You may be one of those authors who spend a lot of time thinking, "how do I find the right book title for my books?". Let me tell you the secret on how you could easily generate titles for your self-published books.
The Power Of Keywords
Today's topic has three points and you're going to want to stick around for the third point. Because it's a secret as to the best tool on the market to help you figure out the right title for your book.
So let's get into it. Today's question is, how do I find the right book title? Now, many authors when you're getting started, you're so excited about writing the book in the first place that you spend very little time thinking about what should the title for your book be.
As well as the subtitle because it's not just the main primary title. The subtitle as well is incredibly important and something that is often neglected when you're getting started in self-publishing. Another thing is that authors begin the process and move too quickly.
You come up with clever titles or whatever. You don't understand some of the secrets behind the power of titles and why titles matter. And that is what we are going to answer in today's article.
But before we get into the answers, grab a copy of my absolutely free Self-Publishing Checklist. To make sure that you are not skipping any of the key steps to winning at the self-publishing game. Both in getting your book out onto the market and also selling afterward.
So go ahead and take a look at that. It's just a free checklist. You can enjoy that and get going. Now, let's get into today's topic. From my own story, when I first started publishing, I had no idea about the importance of titles.
I assumed, the title should describe a little bit about what you're doing and maybe take an interesting spin. I had seen some of the most popular titles out there where they had just funny fancy names or interesting things.
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I chose for example on my own books to shoot for Power Lists as a key issue on the title that by the way would be a mistake by today's standards. Even then, it was not a good idea because nobody is searching for Power Lists.
And when they see it, it's not clear what the value of what I am putting onto the market is. So they wouldn't know should they get it? Should they not get it? It brings too many questions and therefore, it was not a very strategic name.
The thing is that I'd heard about the power of keywords but I didn't actually implement it. Some people and courses and videos that I was watching at the time were starting to push something. The idea that you need to pay attention to what people are searching for.
So we're going to deliver value to somebody but they have to be able to find us if they're searching. In my case, the big mistake of choosing Power Lists was that nobody was searching for them. So it would never show up in the search results for that specific one.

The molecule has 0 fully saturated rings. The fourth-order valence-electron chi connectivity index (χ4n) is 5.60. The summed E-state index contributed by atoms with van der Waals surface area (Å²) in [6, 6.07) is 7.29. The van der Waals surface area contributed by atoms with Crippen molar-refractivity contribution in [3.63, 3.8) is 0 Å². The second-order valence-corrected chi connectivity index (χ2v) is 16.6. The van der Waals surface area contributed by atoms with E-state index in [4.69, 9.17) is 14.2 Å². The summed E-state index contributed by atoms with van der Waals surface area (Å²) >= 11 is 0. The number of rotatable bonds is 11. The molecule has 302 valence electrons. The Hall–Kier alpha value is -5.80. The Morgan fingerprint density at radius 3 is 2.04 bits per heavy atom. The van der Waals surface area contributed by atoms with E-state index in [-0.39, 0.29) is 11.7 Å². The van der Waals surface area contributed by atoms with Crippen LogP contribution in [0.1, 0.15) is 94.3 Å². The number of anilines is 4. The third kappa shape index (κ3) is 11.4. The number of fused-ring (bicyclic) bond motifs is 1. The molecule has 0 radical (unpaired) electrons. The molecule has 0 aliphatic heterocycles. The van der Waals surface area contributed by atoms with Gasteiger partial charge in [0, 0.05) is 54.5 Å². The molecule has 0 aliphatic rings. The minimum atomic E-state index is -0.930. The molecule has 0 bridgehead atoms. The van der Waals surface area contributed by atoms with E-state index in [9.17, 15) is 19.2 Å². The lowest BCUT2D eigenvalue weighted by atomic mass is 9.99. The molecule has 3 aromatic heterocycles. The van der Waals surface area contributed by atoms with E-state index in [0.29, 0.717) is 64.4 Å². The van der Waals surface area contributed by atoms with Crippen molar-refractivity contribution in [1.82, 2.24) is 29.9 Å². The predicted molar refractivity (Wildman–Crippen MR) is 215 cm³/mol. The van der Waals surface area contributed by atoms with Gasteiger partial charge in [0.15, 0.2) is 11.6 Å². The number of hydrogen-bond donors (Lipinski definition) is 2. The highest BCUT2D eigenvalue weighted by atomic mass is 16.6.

Then I began changing my titles. For example, in my very first book Achieve Your Goals Now With Power Lists, I was able to change that to Goals and then Achieve Your Goals Now With Power Lists. Do you see how this goes?
My Habit Ignition book became Habits and then the subtitle Habit Ignition. You'll notice I was screwing up the issue of making sure the subtitles were also there because you have space in both of them.
The result was I started seeing the sales jump because people were searching for some of these words and phrases. Or other books with the same phrases and my books were being recommended and being sent out on email lists and all sorts of stuff.
That resulted in making more sales just by simply changing the title. Now keep in mind you may be thinking it's the quality of your book or the length of your book or something like that is what really is drawing people in, you're mistaken.
Make A Good Match
That will result in your reviews being positive and such but not with regards to the individual. The question of whether or not they're going to find the book in the first place and increase the sales of the book.
So from a long-term strategy, the quality of the book matters very much. But in the short run, it's actually the title. It is the first thing that's going to make you discoverable and make people find your book in the first place.
The other thing which is mistake I did in the early years was keyword stuffing. You get so excited with keywords that you just start shoving them all over the place. It makes a title that's very difficult to read.
And after a while, some of the places that I would publish my books would start to reject the book. So I had to redo the titles and remove the keywords. Now, some of my books still contain keyword stuffing in them, and the person who buys the title would be looking for something.
It would then show up one of my books which would have it and the keywords are all related to the title. So nothing is misleading, it's just making sure that it's a good match and we can use all sorts of tools.
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I'll mention later in terms of finding which additional keywords will be useful to have in the title and the description. Because we're trying to find our ideal audience and this is a key way of doing it. We want those readers to easily find your book.